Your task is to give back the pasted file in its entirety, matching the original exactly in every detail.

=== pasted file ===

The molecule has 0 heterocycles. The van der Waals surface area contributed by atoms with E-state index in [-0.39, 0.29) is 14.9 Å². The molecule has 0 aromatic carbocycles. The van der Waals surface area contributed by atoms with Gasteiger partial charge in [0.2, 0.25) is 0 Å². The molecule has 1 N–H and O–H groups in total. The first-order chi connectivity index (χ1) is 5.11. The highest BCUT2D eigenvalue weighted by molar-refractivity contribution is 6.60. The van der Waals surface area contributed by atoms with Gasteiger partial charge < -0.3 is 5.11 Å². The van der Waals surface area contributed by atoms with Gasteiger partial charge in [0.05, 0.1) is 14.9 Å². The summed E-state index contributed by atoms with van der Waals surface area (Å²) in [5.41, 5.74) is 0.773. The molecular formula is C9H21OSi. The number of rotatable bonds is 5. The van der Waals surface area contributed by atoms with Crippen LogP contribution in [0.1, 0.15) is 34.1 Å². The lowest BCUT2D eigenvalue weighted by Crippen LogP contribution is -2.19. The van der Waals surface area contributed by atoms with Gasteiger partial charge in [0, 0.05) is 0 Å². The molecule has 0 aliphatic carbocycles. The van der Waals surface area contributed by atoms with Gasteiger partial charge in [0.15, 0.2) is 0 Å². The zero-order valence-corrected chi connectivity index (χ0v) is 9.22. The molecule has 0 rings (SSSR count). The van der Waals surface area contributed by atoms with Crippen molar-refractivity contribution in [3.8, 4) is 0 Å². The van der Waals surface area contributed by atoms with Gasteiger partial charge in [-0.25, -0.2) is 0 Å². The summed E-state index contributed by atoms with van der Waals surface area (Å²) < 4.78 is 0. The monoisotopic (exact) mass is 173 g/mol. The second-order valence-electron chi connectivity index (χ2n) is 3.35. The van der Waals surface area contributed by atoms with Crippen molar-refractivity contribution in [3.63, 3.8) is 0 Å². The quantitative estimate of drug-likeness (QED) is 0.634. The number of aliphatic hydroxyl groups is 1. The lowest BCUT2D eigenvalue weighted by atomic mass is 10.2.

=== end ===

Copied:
The molecule has 0 heterocycles. The van der Waals surface area contributed by atoms with E-state index in [-0.39, 0.29) is 14.9 Å². The molecule has 0 aromatic carbocycles. The van der Waals surface area contributed by atoms with Gasteiger partial charge in [0.2, 0.25) is 0 Å². The molecule has 1 N–H and O–H groups in total. The first-order chi connectivity index (χ1) is 5.11. The highest BCUT2D eigenvalue weighted by molar-refractivity contribution is 6.60. The van der Waals surface area contributed by atoms with Gasteiger partial charge < -0.3 is 5.11 Å². The van der Waals surface area contributed by atoms with Gasteiger partial charge in [0.05, 0.1) is 14.9 Å². The summed E-state index contributed by atoms with van der Waals surface area (Å²) in [5.41, 5.74) is 0.773. The molecular formula is C9H21OSi. The number of rotatable bonds is 5. The van der Waals surface area contributed by atoms with Crippen LogP contribution in [0.1, 0.15) is 34.1 Å². The lowest BCUT2D eigenvalue weighted by Crippen LogP contribution is -2.19. The van der Waals surface area contributed by atoms with Gasteiger partial charge in [0, 0.05) is 0 Å². The molecule has 0 aliphatic carbocycles. The van der Waals surface area contributed by atoms with Gasteiger partial charge in [0.15, 0.2) is 0 Å². The zero-order valence-corrected chi connectivity index (χ0v) is 9.22. The molecule has 0 rings (SSSR count). The van der Waals surface area contributed by atoms with Crippen molar-refractivity contribution in [3.8, 4) is 0 Å². The van der Waals surface area contributed by atoms with Gasteiger partial charge in [-0.25, -0.2) is 0 Å². The summed E-state index contributed by atoms with van der Waals surface area (Å²) < 4.78 is 0. The monoisotopic (exact) mass is 173 g/mol. The second-order valence-electron chi connectivity index (χ2n) is 3.35. The van der Waals surface area contributed by atoms with Crippen molar-refractivity contribution in [3.63, 3.8) is 0 Å². The quantitative estimate of drug-likeness (QED) is 0.634. The number of aliphatic hydroxyl groups is 1. The lowest BCUT2D eigenvalue weighted by atomic mass is 10.2.